When I began in 2009, parents and schools were strictly selective about internet access for students.  Platforms like You Tube were blocked.  It was important to have the Science Rhymes website for people to discover.  The Science Rhymes Facebook page is where I share milestones such as Science Rhymes events and achievements plus links to other science related platforms and posts that I particularly like which student followers might enjoy.  I use Twitter to search for science news (such as following the James Webb Space Telescope’s journey and images).  On Twitter, I will share Science Rhymes blogs or share topics there that aren’t necessarily for children, but hold my interest.  I like re-tweeting poems by Sam Illingworth who is a science communicator from Edinburgh Napier University UK.  I try to remember to share significant things on Linkedin too.  But I often forget to give my posts hashtags.  I’m aware I’m not that savvy when it comes to social media … but the right people still seem to find me!

What advice would you give to someone interested in pursuing a career in science poetry? 

Firstly, don’t quit your day job!  From the outset, my mentor, Dr Hilary Whitehouse at James Cook University, told me not to expect to earn lots of money from science poetry books.  Giving school presentations was a better option.  Fortunately, with twelve month contracts for CSIRO’s Double Helix magazines, I’ve kept earning money from my science poetry even though I was unable to visit schools during COVID lockdowns.  But she was right.  Maybe my next two books will change that!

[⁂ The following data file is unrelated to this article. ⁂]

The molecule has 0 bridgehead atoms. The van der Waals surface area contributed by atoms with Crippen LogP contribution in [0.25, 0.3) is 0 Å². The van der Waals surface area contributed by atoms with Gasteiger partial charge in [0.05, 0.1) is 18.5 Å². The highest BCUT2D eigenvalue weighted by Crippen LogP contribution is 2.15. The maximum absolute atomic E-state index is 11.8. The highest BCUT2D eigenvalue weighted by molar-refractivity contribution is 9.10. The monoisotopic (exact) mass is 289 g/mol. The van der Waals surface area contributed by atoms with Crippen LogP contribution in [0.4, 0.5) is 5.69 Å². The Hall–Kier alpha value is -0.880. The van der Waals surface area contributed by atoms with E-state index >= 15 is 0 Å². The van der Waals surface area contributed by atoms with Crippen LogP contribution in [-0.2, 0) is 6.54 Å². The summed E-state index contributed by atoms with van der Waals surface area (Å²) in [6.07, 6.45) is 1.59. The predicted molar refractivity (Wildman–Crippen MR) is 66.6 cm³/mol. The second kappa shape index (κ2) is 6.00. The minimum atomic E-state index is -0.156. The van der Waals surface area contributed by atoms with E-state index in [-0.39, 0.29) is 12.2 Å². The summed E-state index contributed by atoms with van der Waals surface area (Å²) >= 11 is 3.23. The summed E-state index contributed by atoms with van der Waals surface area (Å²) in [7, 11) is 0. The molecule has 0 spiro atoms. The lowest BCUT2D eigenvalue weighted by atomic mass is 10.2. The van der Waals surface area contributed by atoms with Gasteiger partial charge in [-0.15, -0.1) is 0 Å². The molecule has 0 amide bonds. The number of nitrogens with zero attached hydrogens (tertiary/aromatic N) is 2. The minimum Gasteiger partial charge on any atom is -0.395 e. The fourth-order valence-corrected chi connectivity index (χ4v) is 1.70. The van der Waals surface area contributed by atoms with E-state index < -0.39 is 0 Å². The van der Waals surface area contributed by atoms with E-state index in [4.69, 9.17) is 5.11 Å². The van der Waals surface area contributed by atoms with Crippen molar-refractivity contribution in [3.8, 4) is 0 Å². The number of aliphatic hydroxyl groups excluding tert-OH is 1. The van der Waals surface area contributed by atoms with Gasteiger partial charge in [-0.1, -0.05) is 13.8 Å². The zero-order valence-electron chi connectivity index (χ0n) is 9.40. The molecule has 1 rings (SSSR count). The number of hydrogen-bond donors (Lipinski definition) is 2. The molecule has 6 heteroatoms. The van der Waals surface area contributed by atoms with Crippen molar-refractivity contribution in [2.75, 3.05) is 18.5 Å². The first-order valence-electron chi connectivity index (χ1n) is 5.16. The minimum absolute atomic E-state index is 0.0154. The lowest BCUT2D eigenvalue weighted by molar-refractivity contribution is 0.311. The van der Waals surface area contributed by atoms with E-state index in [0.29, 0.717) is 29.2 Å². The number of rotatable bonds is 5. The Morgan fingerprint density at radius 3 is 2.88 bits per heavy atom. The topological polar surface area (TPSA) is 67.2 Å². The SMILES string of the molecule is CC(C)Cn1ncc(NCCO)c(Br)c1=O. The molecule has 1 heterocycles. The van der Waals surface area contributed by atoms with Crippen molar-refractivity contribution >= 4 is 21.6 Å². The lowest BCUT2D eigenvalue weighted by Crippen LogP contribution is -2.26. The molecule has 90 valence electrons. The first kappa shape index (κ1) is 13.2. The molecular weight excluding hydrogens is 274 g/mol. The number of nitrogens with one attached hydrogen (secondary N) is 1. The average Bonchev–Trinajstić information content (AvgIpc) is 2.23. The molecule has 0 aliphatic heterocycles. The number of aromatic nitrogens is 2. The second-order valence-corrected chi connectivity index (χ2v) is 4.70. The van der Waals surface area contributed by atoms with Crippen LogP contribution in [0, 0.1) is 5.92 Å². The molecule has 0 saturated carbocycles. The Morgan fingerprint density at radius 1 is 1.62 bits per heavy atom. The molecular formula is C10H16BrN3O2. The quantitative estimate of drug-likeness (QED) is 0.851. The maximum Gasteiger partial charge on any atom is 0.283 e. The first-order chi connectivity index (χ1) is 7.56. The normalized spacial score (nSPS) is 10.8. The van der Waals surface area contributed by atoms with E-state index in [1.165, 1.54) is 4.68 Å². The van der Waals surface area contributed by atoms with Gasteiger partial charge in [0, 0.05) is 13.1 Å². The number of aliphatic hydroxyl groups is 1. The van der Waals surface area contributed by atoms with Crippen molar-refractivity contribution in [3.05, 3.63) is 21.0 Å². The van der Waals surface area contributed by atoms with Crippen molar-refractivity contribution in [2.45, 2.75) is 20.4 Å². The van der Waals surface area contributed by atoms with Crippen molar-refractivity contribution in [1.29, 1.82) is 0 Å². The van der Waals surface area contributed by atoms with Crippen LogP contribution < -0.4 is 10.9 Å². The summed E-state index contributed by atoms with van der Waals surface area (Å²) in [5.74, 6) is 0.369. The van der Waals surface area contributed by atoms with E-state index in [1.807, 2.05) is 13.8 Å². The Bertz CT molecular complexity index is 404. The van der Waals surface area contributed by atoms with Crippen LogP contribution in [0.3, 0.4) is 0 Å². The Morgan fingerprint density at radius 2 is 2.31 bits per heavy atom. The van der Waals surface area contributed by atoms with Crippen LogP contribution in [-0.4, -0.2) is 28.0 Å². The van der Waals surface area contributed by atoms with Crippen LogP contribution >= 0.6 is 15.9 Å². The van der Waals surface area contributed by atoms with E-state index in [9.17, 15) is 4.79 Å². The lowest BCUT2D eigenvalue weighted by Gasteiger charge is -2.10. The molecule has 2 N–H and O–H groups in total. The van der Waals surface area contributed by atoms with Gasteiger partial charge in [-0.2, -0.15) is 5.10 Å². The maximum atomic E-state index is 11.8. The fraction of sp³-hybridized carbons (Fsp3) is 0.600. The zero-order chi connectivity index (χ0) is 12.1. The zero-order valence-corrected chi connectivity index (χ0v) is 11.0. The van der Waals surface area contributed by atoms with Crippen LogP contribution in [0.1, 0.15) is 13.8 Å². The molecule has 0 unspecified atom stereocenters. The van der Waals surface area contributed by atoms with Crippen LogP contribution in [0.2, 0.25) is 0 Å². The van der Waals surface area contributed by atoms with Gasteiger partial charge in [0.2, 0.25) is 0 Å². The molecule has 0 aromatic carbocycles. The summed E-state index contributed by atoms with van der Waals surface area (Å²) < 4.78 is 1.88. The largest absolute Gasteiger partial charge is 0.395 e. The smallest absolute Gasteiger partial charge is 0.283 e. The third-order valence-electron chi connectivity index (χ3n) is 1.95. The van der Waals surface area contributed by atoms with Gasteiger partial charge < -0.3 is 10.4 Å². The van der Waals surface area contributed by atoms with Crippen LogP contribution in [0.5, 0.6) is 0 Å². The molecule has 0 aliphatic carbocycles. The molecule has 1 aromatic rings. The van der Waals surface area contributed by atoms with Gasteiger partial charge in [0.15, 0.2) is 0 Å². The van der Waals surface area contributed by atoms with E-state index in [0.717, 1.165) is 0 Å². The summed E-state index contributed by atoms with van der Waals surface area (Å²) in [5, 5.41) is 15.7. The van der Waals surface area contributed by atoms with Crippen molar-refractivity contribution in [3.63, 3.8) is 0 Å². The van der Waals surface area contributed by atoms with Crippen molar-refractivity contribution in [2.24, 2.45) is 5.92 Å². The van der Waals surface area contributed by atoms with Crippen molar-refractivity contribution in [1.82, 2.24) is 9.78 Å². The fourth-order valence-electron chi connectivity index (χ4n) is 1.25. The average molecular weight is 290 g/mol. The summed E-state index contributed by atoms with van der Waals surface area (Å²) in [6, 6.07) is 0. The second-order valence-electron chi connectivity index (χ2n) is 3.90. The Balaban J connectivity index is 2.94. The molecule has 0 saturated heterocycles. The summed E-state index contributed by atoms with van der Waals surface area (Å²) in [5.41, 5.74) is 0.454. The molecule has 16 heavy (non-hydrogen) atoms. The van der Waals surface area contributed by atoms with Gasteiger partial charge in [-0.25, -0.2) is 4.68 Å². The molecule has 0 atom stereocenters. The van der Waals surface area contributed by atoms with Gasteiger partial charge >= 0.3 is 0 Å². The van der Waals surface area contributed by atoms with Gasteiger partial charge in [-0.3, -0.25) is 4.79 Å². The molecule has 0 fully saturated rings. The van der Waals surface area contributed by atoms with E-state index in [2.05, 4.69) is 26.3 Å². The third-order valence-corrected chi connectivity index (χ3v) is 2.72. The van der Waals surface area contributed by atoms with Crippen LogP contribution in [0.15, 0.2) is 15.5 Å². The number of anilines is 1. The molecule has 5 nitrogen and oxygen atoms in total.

Can you tell us about any challenges you have faced in your career and how you have overcome them? 

I used to be particularly scared of live radio interviews.  When I worked at a Women’s Health Centre, I was sometimes expected to promote the centre’s activities on radio and the process made me feel positively ill.  Before I settled on writing rhyming poetry about science, I completed about eighty poems about Sharon Davson’s art.  She asked me to recite some at gallery exhibition openings and radio interviews, which freaked me out.  But I wanted to give my creations the opportunity to go out into the world and be appreciated.  So I joined a Toastmasters Club to help me overcome this problem.  After winning some speech contests, a Toastmaster friend, Pauline Douglas from Splash Marketing, arranged a television interview for me in Sydney in 2011!  Yes, I was very nervous, but I did it … and didn’t die ☺  I’ve kept attending Toastmasters as it helps me to stay in practice.  Nowadays I even enjoy giving radio interviews – and perhaps I’ll get the chance to do another TV interview one day.